Academic Dishonesty in Extensive Reading Programs: Stories and Strategies from Student Interviews

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Yuichi Tagane, Akita International University; Naeko Naganuma, Akita International University; Patrick Dougherty, Akita International University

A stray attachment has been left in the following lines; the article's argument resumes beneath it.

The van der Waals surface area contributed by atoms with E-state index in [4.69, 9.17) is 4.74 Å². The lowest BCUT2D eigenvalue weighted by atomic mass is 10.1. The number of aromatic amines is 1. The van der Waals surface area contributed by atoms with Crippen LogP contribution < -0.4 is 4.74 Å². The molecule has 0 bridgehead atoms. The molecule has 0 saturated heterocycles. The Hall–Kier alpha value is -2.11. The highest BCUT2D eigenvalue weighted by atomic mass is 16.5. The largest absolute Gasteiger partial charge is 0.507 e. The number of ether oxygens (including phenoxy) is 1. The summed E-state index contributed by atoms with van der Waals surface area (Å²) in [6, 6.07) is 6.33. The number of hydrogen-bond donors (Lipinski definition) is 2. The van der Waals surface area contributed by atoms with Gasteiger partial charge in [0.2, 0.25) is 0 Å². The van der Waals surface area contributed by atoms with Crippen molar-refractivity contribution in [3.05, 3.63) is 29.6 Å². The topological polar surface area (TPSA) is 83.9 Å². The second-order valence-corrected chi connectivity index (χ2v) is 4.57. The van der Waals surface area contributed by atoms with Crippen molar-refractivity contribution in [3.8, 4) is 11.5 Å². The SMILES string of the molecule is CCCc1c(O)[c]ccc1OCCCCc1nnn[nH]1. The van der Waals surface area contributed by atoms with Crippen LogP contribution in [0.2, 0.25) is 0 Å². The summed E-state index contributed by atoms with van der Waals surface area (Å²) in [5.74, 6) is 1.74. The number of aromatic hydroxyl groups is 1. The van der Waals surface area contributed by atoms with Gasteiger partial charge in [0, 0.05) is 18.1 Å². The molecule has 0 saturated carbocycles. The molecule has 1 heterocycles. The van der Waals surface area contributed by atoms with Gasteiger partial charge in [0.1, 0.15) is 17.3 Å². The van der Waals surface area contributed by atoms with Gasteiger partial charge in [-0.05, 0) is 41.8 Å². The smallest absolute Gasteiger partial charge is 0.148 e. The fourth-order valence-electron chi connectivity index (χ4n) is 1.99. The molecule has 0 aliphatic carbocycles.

Extensive reading (ER) has become an accepted methodology in increasing student reading fluency. However, there are issues that teachers face when implementing an ER program.  This study, completed at a small English-medium university in Japan, addressed a key problem in ER program implementation: student academic dishonesty. The research, based on student interviews and supplemented by teacher experience, identified five categories of academic dishonesty: (a) asking for a friend’s help; (b) referring to online resources in lieu of reading or completing a reading report; (c) reading and writing about topics that were already familiar to the student; (d) watching movies instead of reading; and (e) others. The findings indicated an equal number of methodologies that are useful in countering academic dishonesty. It was suggested in the findings that, in addition to discouraging academic dishonesty in ER programs, the methodologies can also work to enhance the ER experience for students.